Inevitably a few choice pictures will see the light of day (or your homepage on Facebook). The rest will quietly collect on your hard drive sitting there, lost in the clutter of bits waiting on the inevitable computer disaster to wipe them out of existence. Many of these pictures might be good, but you never go back and look at them, if they never get used then what good are they?

Borrowing from western philosophy this time

“The unexamined life is not worth living” – Socrates

You might say the un-looked at, un-used picture is not worth taking. Once you have taken a picture, do something with it.

What should you do with it? You should use it to answer the question of “Why did I take this?”

Starting out many of us shoot to learn. In the days before EXIF this usually meant tediously logging frames and settings in our journal and all the fun that was. Now just about every technical aspect of the shot is logged for us. The only thing we have to remember is “Why did I take this?”. A big step in doing that is to go and review/process your pictures as soon as possible (preferably the same day). Otherwise when you “get around to it” next week you won’t remember why you have 8 shots of the same flower and what you were trying to achieve with each.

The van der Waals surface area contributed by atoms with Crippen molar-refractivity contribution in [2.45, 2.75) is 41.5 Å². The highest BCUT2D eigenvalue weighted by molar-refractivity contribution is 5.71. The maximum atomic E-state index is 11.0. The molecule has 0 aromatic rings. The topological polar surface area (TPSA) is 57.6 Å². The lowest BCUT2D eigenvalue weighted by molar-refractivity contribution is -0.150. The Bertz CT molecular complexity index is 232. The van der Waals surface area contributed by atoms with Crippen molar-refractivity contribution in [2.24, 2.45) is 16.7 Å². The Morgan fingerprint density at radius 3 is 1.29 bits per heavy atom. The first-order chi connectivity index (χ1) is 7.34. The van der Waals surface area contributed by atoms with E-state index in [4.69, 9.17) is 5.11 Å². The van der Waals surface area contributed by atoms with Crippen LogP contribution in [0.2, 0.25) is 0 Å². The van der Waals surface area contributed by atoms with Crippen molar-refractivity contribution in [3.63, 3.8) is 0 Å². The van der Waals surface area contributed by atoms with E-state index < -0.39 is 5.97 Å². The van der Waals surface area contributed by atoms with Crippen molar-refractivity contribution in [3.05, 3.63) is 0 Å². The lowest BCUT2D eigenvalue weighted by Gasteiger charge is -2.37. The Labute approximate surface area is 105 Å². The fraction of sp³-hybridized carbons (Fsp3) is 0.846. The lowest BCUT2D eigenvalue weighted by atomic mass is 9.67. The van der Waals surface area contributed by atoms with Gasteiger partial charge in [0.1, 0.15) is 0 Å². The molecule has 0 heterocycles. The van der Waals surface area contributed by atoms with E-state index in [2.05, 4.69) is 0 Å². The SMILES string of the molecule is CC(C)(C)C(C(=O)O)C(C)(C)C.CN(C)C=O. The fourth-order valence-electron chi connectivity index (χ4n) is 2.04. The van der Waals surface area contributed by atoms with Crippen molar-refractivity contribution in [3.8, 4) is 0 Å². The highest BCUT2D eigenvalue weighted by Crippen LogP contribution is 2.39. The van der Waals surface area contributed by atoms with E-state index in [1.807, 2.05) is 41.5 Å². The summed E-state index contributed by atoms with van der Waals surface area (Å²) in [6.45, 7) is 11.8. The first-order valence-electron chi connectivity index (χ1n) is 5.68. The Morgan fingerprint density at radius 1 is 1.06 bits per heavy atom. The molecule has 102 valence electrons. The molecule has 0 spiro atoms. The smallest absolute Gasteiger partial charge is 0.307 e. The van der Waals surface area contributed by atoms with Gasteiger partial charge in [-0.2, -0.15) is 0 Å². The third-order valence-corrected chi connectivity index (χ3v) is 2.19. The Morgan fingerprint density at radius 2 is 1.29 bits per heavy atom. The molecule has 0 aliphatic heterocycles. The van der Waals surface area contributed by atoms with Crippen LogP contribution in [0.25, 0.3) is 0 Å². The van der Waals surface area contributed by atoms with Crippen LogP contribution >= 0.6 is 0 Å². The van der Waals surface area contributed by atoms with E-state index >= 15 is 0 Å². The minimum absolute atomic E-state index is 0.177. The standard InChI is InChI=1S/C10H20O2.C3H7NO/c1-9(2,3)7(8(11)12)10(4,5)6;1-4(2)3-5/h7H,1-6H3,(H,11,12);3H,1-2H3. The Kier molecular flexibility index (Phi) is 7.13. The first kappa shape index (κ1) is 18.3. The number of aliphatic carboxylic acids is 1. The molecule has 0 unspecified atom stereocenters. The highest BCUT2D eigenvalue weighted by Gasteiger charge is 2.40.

Beyond immediate review and learning you should think about what to do with your pictures (or at least a portion of them) so that they get some use and appreciation.

 

Starting out many of us shoot to learn. In the days before EXIF this usually meant tediously logging frames and settings in our journal and all the fun that was. Now just about every technical aspect of the shot is logged for us. The only thing we have to remember is “Why did I take this?”. A big step in doing that is to go and review/process your pictures as soon as possible (preferably the same day). Otherwise when you “get around to it” next week you won’t remember why you have 8 shots of the same flower and what you were trying to achieve with each.